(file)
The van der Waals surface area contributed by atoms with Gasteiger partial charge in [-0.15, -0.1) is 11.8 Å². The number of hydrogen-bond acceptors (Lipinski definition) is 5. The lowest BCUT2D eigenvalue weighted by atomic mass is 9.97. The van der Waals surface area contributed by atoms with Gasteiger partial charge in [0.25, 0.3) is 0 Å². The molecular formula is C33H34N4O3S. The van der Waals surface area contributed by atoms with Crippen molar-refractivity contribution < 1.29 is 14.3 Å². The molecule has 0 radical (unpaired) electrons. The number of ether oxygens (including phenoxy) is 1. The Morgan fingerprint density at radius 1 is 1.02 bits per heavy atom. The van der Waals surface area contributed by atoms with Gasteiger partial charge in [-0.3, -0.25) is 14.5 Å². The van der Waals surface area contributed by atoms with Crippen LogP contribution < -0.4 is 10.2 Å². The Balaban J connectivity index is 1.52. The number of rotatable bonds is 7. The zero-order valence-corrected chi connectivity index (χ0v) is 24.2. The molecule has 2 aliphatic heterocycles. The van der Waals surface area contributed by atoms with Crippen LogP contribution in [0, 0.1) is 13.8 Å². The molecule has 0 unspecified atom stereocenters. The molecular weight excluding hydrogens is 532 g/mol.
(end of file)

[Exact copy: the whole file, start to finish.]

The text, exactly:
The van der Waals surface area contributed by atoms with Gasteiger partial charge in [-0.15, -0.1) is 11.8 Å². The number of hydrogen-bond acceptors (Lipinski definition) is 5. The lowest BCUT2D eigenvalue weighted by atomic mass is 9.97. The van der Waals surface area contributed by atoms with Gasteiger partial charge in [0.25, 0.3) is 0 Å². The molecular formula is C33H34N4O3S. The van der Waals surface area contributed by atoms with Crippen molar-refractivity contribution < 1.29 is 14.3 Å². The molecule has 0 radical (unpaired) electrons. The number of ether oxygens (including phenoxy) is 1. The Morgan fingerprint density at radius 1 is 1.02 bits per heavy atom. The van der Waals surface area contributed by atoms with Gasteiger partial charge in [-0.3, -0.25) is 14.5 Å². The van der Waals surface area contributed by atoms with Crippen LogP contribution < -0.4 is 10.2 Å². The Balaban J connectivity index is 1.52. The number of rotatable bonds is 7. The zero-order valence-corrected chi connectivity index (χ0v) is 24.2. The molecule has 2 aliphatic heterocycles. The van der Waals surface area contributed by atoms with Crippen LogP contribution in [0, 0.1) is 13.8 Å². The molecule has 0 unspecified atom stereocenters. The molecular weight excluding hydrogens is 532 g/mol.